Review: Welsh National Opera's Madam Butterfly | Redbrick | University of Birmingham

Review: Welsh National Opera’s Madam Butterfly

Ruth Horsburgh is stunned by the Welsh National Opera's Madam Butterfly at the Birmingham Hippodrome

The imposing Hippodrome in Birmingham acted as a fitting setting for the Welsh National Opera’s production of Madam Butterfly. Director Joachim Herz’s Madam Butterfly was first seen over 35 years ago, and has enjoyed several revivals since then. His classic and uncomplicated style is obviously a winning formula.

Set in Nagasaki, as the story opens we are immersed in the preparations for forthcoming nuptials between Lieutenant Pinkerton of the United States Navy and a young, fifteen-year-old geisha Cio-Cio-San (Madam Butterfly). The celebratory atmosphere is soon dampened by the callous Pinkerton (well realised by Paul Charles Clarke), who confides to his friend, the American Consul, that he does not intend to stay with his new Japanese bride for long. He sees their marriage as a brief dalliance which will be easy to leave and will allow him to return to his preferred American traditions. This is in sharp contrast to the naive Cio-Cio-San who is whole-heartedly embracing her new role and is even prepared to convert to Christianity. 

This production was almost as beautiful to watch as it was to listen to

Cio-Cio-San played movingly by Linda Richardson, captured the innocence of an excitable young bride and also the anguish and despair at her later abandonment. We followed her roller coaster ride of emotions as we follow her through eager anticipation, brief joy, dejection, renewed hope and ultimate despair. Richardson’s rendition of the most famous ‘One Fine Day’ section was yearningly heartfelt, and she rightly received an appreciative round of applause.

Madam Butterfly is supported by Suzuki, the immensely loyal and protective servant who was excellently portrayed by Rebecca Afonwy-Jones. The optimistic decorating of the home in preparation for Pinkerton’s anticipated return emphasised the caring relationship between the two women. Sharpless, the American consul played by David Kempster, was an interesting character to see develop. Initially unsure of Japanese customs, he is charmed by Butterfly’s guileless innocence and is upset by what Pinkerton has done and by Butterfly’s demise. Sharpless’ inability to break the news of Pinkerton’s desertion of Butterfly was both entertaining, as he was constantly interrupted by a newly hopeful Butterfly, but also deeply moving. The revelation that Cio-Cio-San and Pinkerton have a son together adds another poignant layer to the storyline as we witness Butterfly’s devotion to the young boy.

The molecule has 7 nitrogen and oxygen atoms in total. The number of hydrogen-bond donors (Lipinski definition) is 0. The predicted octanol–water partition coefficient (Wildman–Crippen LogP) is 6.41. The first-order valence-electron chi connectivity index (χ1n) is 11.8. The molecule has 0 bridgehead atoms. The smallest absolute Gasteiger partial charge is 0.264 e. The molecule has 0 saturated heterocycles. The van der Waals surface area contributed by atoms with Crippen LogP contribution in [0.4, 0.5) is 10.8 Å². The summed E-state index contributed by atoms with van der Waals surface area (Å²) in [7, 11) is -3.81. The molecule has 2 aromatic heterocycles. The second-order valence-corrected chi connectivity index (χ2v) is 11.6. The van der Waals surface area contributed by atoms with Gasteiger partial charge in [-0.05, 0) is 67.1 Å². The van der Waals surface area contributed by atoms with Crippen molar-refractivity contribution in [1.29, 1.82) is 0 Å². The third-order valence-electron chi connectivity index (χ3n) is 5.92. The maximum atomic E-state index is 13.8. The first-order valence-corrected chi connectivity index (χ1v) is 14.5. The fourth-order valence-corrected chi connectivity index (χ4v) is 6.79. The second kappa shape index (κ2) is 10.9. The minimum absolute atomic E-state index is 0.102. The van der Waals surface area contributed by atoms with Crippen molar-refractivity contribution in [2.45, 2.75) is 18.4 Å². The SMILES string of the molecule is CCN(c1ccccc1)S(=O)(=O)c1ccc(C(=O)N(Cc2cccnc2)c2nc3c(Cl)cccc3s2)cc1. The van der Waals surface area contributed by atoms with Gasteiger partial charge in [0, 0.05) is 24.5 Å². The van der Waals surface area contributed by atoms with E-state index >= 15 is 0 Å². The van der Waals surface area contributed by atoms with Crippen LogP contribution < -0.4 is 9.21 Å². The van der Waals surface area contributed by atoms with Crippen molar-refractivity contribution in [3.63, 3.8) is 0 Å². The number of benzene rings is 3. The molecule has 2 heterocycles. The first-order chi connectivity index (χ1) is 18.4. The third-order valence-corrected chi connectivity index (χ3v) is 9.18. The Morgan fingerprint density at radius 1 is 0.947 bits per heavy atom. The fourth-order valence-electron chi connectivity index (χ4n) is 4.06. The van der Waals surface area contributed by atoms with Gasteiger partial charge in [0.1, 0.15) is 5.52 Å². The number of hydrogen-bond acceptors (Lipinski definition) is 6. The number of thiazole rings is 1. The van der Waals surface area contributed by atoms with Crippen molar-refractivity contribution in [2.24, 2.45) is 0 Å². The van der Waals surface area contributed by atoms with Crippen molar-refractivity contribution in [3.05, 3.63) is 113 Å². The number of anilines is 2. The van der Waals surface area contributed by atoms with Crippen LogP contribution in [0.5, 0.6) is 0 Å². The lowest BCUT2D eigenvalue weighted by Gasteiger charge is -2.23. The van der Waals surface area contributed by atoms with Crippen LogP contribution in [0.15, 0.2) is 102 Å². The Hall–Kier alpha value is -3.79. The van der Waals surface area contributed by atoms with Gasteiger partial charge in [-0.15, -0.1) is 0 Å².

This production was almost as beautiful to watch as it was to listen to. This production was in Italian with useful surtitles to help to understand certain nuances in the storyline. Framed by delicate cherry blossom, the ingenious set consisted of a raised platform containing a series of partly transparent sliding doors. This created a great sense of depth and scale to the stage. This allowed for scene changes and character entrances and exits to flow. As one door opened, another seamlessly closed.  The costumes and surrounding set were of muted tones – almost like a faded photograph of a bygone era. The most effective costume was Cio-Cio-San’s stunningly simple white dress with long drop sleeves like delicate wings – evoking the symbolic link with her name. As she stood, with arms outstretched, against the transparent panels, she looked beautiful yet fragile – a butterfly sacrificed, pinned to a board. 

The raw, overwhelming emotional power stunned me

Puccini’s emotive score sometimes warned audiences of what was to come, and at other times shocked us– for example when Butterfly’s relatives denounce her for taking on American values, as she tries to make a success of her doomed marriage. The music complimented the action on the stage and soared in the story’s more rousing moments. The conductor Andrew Greenwood led his excellent musicians with expert precision and dexterity throughout.

As events drew to their dramatic conclusion, tissues rustled amongst the audience. There is a tragic inevitability about the story with several portents of what will come to pass, but the production was so striking and powerful, that the audience felt deeply moved by the final shocking scene. This led to rapturous applause, several encores and even a groundswell of appreciative boos as Clarke’s villainous Pinkerton took his bow.

Opera may not appear to be an obvious soundtrack for a student summer, yet in this production, the raw, overwhelming emotional power stunned me. A memorable feast for the senses.

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Second year English student.


1st July 2017 at 9:00 am

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